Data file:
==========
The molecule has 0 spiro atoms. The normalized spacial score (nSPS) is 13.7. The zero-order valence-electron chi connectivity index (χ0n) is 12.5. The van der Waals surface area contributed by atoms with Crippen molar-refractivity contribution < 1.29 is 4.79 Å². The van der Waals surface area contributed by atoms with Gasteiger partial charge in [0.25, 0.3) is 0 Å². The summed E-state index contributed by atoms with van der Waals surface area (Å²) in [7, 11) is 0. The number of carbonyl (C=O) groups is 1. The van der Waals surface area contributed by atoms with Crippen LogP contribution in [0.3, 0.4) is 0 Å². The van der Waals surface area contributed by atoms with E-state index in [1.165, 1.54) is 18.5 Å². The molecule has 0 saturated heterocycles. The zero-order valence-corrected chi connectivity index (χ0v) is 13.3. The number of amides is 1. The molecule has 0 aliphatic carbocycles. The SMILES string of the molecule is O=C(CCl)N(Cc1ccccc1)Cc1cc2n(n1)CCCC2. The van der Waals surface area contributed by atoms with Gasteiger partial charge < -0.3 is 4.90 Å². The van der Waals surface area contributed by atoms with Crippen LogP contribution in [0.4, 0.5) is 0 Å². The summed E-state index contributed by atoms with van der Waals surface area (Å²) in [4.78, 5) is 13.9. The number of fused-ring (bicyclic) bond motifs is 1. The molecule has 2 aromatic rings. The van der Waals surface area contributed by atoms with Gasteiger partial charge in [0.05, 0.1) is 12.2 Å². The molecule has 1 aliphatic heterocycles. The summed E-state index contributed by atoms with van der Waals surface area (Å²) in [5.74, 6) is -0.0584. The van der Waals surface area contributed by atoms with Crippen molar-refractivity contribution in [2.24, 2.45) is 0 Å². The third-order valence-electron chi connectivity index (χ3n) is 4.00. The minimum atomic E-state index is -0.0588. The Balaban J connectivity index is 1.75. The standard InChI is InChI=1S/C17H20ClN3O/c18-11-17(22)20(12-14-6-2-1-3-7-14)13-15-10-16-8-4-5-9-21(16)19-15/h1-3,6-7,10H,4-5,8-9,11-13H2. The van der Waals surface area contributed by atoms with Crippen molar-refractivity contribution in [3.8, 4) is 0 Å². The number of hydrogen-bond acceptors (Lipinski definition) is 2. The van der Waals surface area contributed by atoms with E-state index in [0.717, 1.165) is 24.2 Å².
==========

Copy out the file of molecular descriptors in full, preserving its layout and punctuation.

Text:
The molecule has 0 spiro atoms. The normalized spacial score (nSPS) is 13.7. The zero-order valence-electron chi connectivity index (χ0n) is 12.5. The van der Waals surface area contributed by atoms with Crippen molar-refractivity contribution < 1.29 is 4.79 Å². The van der Waals surface area contributed by atoms with Gasteiger partial charge in [0.25, 0.3) is 0 Å². The summed E-state index contributed by atoms with van der Waals surface area (Å²) in [7, 11) is 0. The number of carbonyl (C=O) groups is 1. The van der Waals surface area contributed by atoms with Crippen LogP contribution in [0.3, 0.4) is 0 Å². The van der Waals surface area contributed by atoms with E-state index in [1.165, 1.54) is 18.5 Å². The molecule has 0 saturated heterocycles. The zero-order valence-corrected chi connectivity index (χ0v) is 13.3. The number of amides is 1. The molecule has 0 aliphatic carbocycles. The SMILES string of the molecule is O=C(CCl)N(Cc1ccccc1)Cc1cc2n(n1)CCCC2. The van der Waals surface area contributed by atoms with Gasteiger partial charge < -0.3 is 4.90 Å². The van der Waals surface area contributed by atoms with Crippen LogP contribution in [0.4, 0.5) is 0 Å². The summed E-state index contributed by atoms with van der Waals surface area (Å²) in [4.78, 5) is 13.9. The number of fused-ring (bicyclic) bond motifs is 1. The molecule has 2 aromatic rings. The van der Waals surface area contributed by atoms with Gasteiger partial charge in [0.05, 0.1) is 12.2 Å². The molecule has 1 aliphatic heterocycles. The summed E-state index contributed by atoms with van der Waals surface area (Å²) in [5.74, 6) is -0.0584. The van der Waals surface area contributed by atoms with Crippen molar-refractivity contribution in [2.24, 2.45) is 0 Å². The third-order valence-electron chi connectivity index (χ3n) is 4.00. The minimum atomic E-state index is -0.0588. The Balaban J connectivity index is 1.75. The standard InChI is InChI=1S/C17H20ClN3O/c18-11-17(22)20(12-14-6-2-1-3-7-14)13-15-10-16-8-4-5-9-21(16)19-15/h1-3,6-7,10H,4-5,8-9,11-13H2. The van der Waals surface area contributed by atoms with Crippen molar-refractivity contribution in [3.8, 4) is 0 Å². The number of hydrogen-bond acceptors (Lipinski definition) is 2. The van der Waals surface area contributed by atoms with E-state index in [0.717, 1.165) is 24.2 Å².